[Line 338 : 1. e4 e6 2. d4 d5 3. Nc3 Nf6 4. e5 Nfd7 5. f4 c5 6. Nf3 Nc6 7. Be3 cxd4]

The Boleslavsky Variation with 7… cxd4 often leads to sharp and demanding positions. After 8. Nxd4 Black has the choice between 8… Qb6 and 8… Bc5.

Against the first of the two, White is practically obliged to sacrifice the b2-pawn and play for the compensation. 8… Qb6 9. Qd2 Qxb2 10. Rb1 Qa3 11. Bb5 is one of the critical positions in this opening line. Black should be able to neutralize White’s strong initiative, but only at the cost of returning the extra pawn: 11… Nxd4 12. Bxd4 a6 13. Bxd7 Bxd7 14. Rb3 Qe7 15. Rb7. Black’s position is sensitive, but not without counterplay.

The other important line is 8… Bc5 9. Qd2 O-O, where for club level players we recommend 10. g3 followed by Bg2 and O-O.

More complicated is 10. O-O-O, and after 10… a6 our suggestion for White is 11. Qf2, 11. Nb3 or 11. Kb1, in either case with double-edged positions.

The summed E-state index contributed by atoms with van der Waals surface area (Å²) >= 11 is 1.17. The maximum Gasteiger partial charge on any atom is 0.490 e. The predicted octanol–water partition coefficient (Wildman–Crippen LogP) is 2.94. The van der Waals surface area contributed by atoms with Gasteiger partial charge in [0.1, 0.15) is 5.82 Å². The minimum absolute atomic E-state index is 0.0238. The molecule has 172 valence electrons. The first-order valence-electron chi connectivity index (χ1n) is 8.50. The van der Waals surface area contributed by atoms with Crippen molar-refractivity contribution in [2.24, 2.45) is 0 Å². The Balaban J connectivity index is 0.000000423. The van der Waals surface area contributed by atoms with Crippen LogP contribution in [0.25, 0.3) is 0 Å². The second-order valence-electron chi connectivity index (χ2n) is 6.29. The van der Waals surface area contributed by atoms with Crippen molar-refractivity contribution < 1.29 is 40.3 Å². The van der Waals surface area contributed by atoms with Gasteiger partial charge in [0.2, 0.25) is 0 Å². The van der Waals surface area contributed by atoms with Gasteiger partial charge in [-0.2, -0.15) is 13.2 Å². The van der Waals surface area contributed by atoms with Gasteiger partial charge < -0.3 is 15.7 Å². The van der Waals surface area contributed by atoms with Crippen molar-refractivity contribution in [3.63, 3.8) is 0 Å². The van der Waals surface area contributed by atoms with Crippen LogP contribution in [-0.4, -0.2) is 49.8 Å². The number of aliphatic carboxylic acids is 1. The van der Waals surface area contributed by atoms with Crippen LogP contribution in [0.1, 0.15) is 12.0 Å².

[Diagram: White to Move] White only needs to activate his Queen, and when it’s finally coupled with his menacing rooks Black will be in big trouble. What is the best way for him to exploit the poor placement of black King?

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[May 14, 2018] Updated Opening Line by Borki Predojević:
Slav Defense, Chebanenko Variation with 5. e3

[Line 102 : 1. d4 d5 2. c4 c6 3. Nf3 Nf6 4. Nc3 a6 5. e3 without 5… e6, 5… Bf5]

Among several popular choices in this modern tabiya, two of them are covered in other opening lines – 5… e6 in Line 274 and 5… Bf5 in Line 094.

Moves like 5… g6, 5… Nbd7 or 5… Bg4 give White plenty of space to operate, and that is enough to secure him a longterm advantage.

Move 5… b5 is heavily examined, and since the most promising 6. b3 is covered in detail in our Line 103, the quiet 6. cxd5 and the more ambitious 6. c5 are the main area of interest of this opening line.

After 6. c5 g6 move 7. Ne5 with the idea f2-f4 seems to leave Black with the most serious problems to solve. White seizes space and stops Black from playing a typical breakthrough counterthrust e7-e5. The game could then continue with 7… Bg7 8. f4 a5 9. Bd3 Bf5 and Black’s position is very solid and hard to crack.

[Diagram: White to Move] Z. Kožul – O. Jovanić, Rijeka 2010. Black only needs to transfer his Knight from a6 to d5 to reach a comfortable position. However, that’s too slow and White can seize the advantage with an aggressive play. Can you see it?